“Buffalo, I just want to see a buffalo”. Out of the big 5 this was the only one Anjou hadn’t seen. He came on a drive with me because he couldn’t face going on back home and not having seen the big mean black cow.

“Are you sure?”
“Yes, please no cats. I’m tired of them”
“Ok then, buffalo it is”

The reality of every lodge worker is that, unless you’re a guide or a tracker, your exposure to wildlife is quite limited. Because of this (and because of mental sanity) it’s normally common practice for guides to take people on a drive whenever we have an afternoon off. Everyone needs a little reminder of what the place we live in is so special and unique and the best way to remember that is to live it.


Rolling together

The irony of it all is, every place where I have chosen to work, seems like cats are easier to find than the mighty Cape Buffalo – no big herds wherever I work, just the smaller group of the so called Dagga (muddy) boys.

The first thing we saw…. was not a buffalo. It was a dung beetle. A tiny little black insect rolling a big ball of crap. I got so excited and hyper about it and went on and on… and on, that eventually he had no other option but consider them nice enough to view (they’re cool, can we go now?). With little expectations of finding a buffalo, but a lot of hope we carried on looking for them. A waterhole was a good option, it was hot – a good chance for them to be in the water; of course they were not. But while we looked we found many more things, elephants all around us, hippos singing in the water, nyala posing in the golden light. Our hearts were happy and right that second, when everyone had been quiet for a little while, and while I was enjoying a moment of gratitude for all the beauty around us.. they there were! Three big bulls enjoying the mud. Anjou almost fell out. He was so happy, so ecstatic.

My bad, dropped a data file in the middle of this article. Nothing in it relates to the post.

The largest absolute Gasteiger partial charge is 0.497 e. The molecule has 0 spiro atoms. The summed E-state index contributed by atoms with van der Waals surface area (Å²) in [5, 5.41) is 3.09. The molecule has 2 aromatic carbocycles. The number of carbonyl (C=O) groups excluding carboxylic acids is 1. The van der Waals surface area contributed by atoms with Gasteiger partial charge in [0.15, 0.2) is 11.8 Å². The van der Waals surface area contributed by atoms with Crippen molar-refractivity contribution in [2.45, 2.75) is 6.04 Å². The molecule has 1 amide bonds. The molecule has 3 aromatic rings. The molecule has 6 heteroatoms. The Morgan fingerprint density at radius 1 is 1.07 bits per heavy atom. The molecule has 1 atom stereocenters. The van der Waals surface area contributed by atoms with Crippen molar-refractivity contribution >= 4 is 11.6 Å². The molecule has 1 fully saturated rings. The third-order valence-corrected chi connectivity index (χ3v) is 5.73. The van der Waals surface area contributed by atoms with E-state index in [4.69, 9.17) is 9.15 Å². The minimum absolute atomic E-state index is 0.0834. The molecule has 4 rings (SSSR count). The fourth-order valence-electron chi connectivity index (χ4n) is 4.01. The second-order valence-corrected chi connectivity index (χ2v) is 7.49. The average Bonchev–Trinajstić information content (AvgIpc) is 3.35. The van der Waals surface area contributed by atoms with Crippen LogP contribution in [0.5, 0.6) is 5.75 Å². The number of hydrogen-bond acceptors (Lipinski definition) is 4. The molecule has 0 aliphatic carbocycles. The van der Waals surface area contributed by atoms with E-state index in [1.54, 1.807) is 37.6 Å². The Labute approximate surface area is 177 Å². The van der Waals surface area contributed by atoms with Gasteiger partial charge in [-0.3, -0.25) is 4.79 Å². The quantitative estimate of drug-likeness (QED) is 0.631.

A  rare (for me) sight of an entire buffalo herd 

“Now I can go home, I have seen them all”.

I didn’t think we would see them. I said to him there was little hope. I think I played little in the part of finding him, but I think this was a gift for him from the Universe. To me the gift was that one split second, that moment when you see something through someone else’s eyes for the first time. It’s a unique moment, an addiction that I wish I could explain. Like everything in Africa it’s only a feeling and it lasts only a moment, but it’s powerful.

We clearly didn’t go home because there was still light and still a while to go. So we carried on. It was a quiet day, not too many animals out and about so we decided to stop and enjoy the sunset. While we did, the Universe had a surprise for me. Out of the corner of my eye I saw it. My brain didn’t register and I turned around. I saw him again. Refused to believe it. Got the binoculars out.

Guys look, now
I need to a take photo otherwise they won’t believe me!”


“What is it Ale?”

“It’s a rhino, a black rhino”.

Hand are shaking, eyes got teary. A black rhino. A wild black rhino for the first time in two years. I’m still thanking all the Gods, the old and the new, for this. He was the first one spotted on the reserve in the last 25 years.

“Now you have seen them all, now you can go home”

Sometimes, the best moments in life are those fleeting secrets, the unexpected ones. The ones that your friends appreciate because of your emotions. The ones that remind you what it’s all about.

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